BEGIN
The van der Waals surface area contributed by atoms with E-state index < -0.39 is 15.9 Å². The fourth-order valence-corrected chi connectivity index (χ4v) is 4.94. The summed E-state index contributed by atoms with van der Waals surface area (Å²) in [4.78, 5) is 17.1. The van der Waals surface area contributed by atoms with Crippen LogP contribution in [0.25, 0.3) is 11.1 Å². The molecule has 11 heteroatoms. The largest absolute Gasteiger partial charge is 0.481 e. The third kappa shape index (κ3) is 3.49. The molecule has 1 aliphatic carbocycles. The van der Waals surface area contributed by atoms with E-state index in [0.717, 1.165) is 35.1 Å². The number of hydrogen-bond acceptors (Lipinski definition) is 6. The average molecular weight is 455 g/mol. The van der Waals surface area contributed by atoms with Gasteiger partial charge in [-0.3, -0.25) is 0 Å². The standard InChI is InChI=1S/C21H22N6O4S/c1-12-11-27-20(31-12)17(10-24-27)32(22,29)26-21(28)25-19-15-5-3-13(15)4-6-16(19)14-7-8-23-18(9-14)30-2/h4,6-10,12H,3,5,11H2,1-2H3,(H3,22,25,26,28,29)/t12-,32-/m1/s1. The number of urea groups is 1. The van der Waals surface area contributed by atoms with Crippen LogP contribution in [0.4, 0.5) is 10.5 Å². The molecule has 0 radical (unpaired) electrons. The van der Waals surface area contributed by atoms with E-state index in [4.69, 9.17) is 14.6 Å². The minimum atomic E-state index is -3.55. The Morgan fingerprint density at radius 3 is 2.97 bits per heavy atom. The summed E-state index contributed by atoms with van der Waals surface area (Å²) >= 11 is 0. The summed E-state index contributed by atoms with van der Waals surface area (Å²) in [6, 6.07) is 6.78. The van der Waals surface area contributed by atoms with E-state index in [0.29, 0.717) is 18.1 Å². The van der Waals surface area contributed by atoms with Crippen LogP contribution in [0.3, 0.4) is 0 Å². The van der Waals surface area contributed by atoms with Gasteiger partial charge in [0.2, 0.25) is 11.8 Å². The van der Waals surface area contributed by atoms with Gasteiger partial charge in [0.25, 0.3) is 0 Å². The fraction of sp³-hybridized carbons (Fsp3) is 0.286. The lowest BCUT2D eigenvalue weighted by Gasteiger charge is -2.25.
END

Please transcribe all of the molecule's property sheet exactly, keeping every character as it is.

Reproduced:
The van der Waals surface area contributed by atoms with E-state index < -0.39 is 15.9 Å². The fourth-order valence-corrected chi connectivity index (χ4v) is 4.94. The summed E-state index contributed by atoms with van der Waals surface area (Å²) in [4.78, 5) is 17.1. The van der Waals surface area contributed by atoms with Crippen LogP contribution in [0.25, 0.3) is 11.1 Å². The molecule has 11 heteroatoms. The largest absolute Gasteiger partial charge is 0.481 e. The third kappa shape index (κ3) is 3.49. The molecule has 1 aliphatic carbocycles. The van der Waals surface area contributed by atoms with E-state index in [0.717, 1.165) is 35.1 Å². The number of hydrogen-bond acceptors (Lipinski definition) is 6. The average molecular weight is 455 g/mol. The van der Waals surface area contributed by atoms with Gasteiger partial charge in [-0.3, -0.25) is 0 Å². The standard InChI is InChI=1S/C21H22N6O4S/c1-12-11-27-20(31-12)17(10-24-27)32(22,29)26-21(28)25-19-15-5-3-13(15)4-6-16(19)14-7-8-23-18(9-14)30-2/h4,6-10,12H,3,5,11H2,1-2H3,(H3,22,25,26,28,29)/t12-,32-/m1/s1. The number of urea groups is 1. The van der Waals surface area contributed by atoms with Crippen LogP contribution in [0.4, 0.5) is 10.5 Å². The molecule has 0 radical (unpaired) electrons. The van der Waals surface area contributed by atoms with E-state index in [4.69, 9.17) is 14.6 Å². The minimum atomic E-state index is -3.55. The Morgan fingerprint density at radius 3 is 2.97 bits per heavy atom. The summed E-state index contributed by atoms with van der Waals surface area (Å²) >= 11 is 0. The summed E-state index contributed by atoms with van der Waals surface area (Å²) in [6, 6.07) is 6.78. The van der Waals surface area contributed by atoms with E-state index in [0.29, 0.717) is 18.1 Å². The van der Waals surface area contributed by atoms with Crippen LogP contribution in [0.3, 0.4) is 0 Å². The van der Waals surface area contributed by atoms with Gasteiger partial charge in [0.2, 0.25) is 11.8 Å². The van der Waals surface area contributed by atoms with Gasteiger partial charge in [0.25, 0.3) is 0 Å². The fraction of sp³-hybridized carbons (Fsp3) is 0.286. The lowest BCUT2D eigenvalue weighted by Gasteiger charge is -2.25.